Sunday, August 27, 2017

Being a Powerful Educator

Mawi Asgedom, a Harvard graduate who came to the United States as an Ethiopian refugee has his own powerful story to tell. Through his life, his experiences, and his observations, he reminds us that we are and can be powerful educators.

What does it mean to be a powerful educator? Asgedom notes that a powerful educator is "anyone who loves youth, believes in youth, and takes action to help youth grow" (p. 5). He reminds us that we "create the mindsets and expectations" (p. 4). And even when we are overwhelmed and tired and certain our students' challenges and ours are too difficult to overcome, we have the power. No, we don't always feel powerful. No, we don't always know what to do. But we dig deep because we care, because the kids matter.

I'll be honest: some of his five "powers" grate on me a little, but I think I understand what he's trying to do. Asgedom is a fan of Stephen Covey's work. We have all been influenced by this phrase: "begin with the end in mind." Well, let's think about the end we should have in mind as powerful educators, even when we feel a bit wimpy.

The end is the students and their success.

Okay, so a quick look at these five powers because I know you're curious.

1. Press your turbo button. The turbo button is what happens whenever we take action to improve our lives. An example he gives is of the "dad who reads to his kids for 10 minutes a day" and who, through that action, accepts "his power to be a difference maker and change agent in his child's life." But here's the bottom line: pressing your turbo button is taking action rather than wondering if "someone" is going to do something; pressing your turbo button is recognizing that sometimes you are planting seeds and may not see any actual harvest but you plant those seeds anyway. Because it matters.

2. Relate with heart. Empathy. Letting your students know that you care about them as individuals. I remember noticing that a student was changing, and not in a good way. After a couple of weeks of seeing this kid working hard to be accepted by a bunch of kids who really didn't have his best interests in mind, I said, almost in passing, "Hey! I see you're hanging around. . . ." He looked surprised when I named the kids. I shrugged and said, "Just think about what's best for you." He plopped down in the visitor chair in my office a few days later to tell me he was struggling because he didn't feel like he fit anywhere. I listened while he talked and talked and talked. And then I asked some questions. And then I asked him what he thought his options might be. And then he came to a decision. He thanked me and occasionally I still hear from him. 20+ years later.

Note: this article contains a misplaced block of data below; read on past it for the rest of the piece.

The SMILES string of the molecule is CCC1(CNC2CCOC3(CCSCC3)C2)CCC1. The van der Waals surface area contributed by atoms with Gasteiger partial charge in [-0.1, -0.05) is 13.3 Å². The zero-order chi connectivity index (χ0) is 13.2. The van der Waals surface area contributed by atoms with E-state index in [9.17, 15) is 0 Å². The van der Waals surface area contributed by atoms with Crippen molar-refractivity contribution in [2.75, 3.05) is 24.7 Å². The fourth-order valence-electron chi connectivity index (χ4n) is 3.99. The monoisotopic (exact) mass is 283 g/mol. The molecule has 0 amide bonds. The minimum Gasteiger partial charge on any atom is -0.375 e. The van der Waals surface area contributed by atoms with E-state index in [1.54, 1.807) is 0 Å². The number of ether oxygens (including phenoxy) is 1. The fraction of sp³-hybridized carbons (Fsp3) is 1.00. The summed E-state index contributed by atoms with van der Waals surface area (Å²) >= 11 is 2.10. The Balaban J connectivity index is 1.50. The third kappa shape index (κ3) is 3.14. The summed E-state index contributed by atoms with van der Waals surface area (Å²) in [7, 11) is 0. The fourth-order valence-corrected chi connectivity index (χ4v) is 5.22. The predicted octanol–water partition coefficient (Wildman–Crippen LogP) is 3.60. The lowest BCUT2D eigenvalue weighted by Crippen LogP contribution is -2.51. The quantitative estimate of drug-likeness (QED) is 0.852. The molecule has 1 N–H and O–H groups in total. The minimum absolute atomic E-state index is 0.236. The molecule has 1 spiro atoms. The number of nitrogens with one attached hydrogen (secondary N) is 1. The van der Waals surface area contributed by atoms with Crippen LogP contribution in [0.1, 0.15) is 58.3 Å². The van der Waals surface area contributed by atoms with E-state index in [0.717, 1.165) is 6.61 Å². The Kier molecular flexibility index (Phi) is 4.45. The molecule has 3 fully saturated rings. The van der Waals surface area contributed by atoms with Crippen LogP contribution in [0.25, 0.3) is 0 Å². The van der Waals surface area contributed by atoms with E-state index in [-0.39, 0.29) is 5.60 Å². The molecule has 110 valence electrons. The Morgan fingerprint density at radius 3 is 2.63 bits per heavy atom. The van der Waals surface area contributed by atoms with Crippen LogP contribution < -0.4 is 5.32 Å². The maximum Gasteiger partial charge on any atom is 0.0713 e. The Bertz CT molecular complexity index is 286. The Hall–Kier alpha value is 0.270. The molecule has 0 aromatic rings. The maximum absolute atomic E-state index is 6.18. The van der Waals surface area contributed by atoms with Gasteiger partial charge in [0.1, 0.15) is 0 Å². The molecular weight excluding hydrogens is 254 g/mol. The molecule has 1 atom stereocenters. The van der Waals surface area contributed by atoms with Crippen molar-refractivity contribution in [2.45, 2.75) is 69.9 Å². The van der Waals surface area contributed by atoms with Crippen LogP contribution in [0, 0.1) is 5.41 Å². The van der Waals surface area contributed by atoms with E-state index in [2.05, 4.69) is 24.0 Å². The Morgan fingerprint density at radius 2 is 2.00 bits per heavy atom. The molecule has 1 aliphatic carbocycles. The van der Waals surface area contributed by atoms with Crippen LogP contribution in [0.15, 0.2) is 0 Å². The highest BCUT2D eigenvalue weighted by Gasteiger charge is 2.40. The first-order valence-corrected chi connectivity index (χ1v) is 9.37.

We have to remember that some kids will find it hard to ask for help. We have to remember that some kids don't even know they need help. Mostly we have to remember that kids crave someone noticing them, crave having someone let them know they matter. Really matter.

3. Speak success mindsets. You've heard of Dr. Carol Dweck's work on growth mindset. You've probably seen her TED Talk. You may even have seen her TED Talk on The Power of Yet. You can watch just the few minutes and get the idea: her point, after all, is that we need to attach the word "yet" to many statements. "I can't figure out how to solve this problem. . .yet." "I don't know how to study for this test. . .yet." Students with a fixed mindset would rather do what they can and not risk failure, not risk rejection. They are more willing to settle for less because of how they've been taught to see and think about themselves, but also because they are too scared of the negative consequences of failure because they have not been taught to learn from failure.

When I was a kid, my mom would frequently make comments about my dad and his inability to finish a project or whatever it was that was making her unhappy or angry at the moment. My worst moments were when she said to me--and in that particular tone of voice--"You're just like your father." That was never a compliment. It would paralyze me because too often I didn't know why I was just like my father--what I had said or done or not said or done--so I didn't know how to fix it. Now I could have become more withdrawn and just stopped doing stuff, but I opted to do stuff where and how she couldn't see it. I'm fortunate that I had people who affirmed me in various ways, some even good. Even so, I managed to survive though not without scars. It was years before I could acknowledge my capabilities and abilities, and this was long before growth mindset was a thing.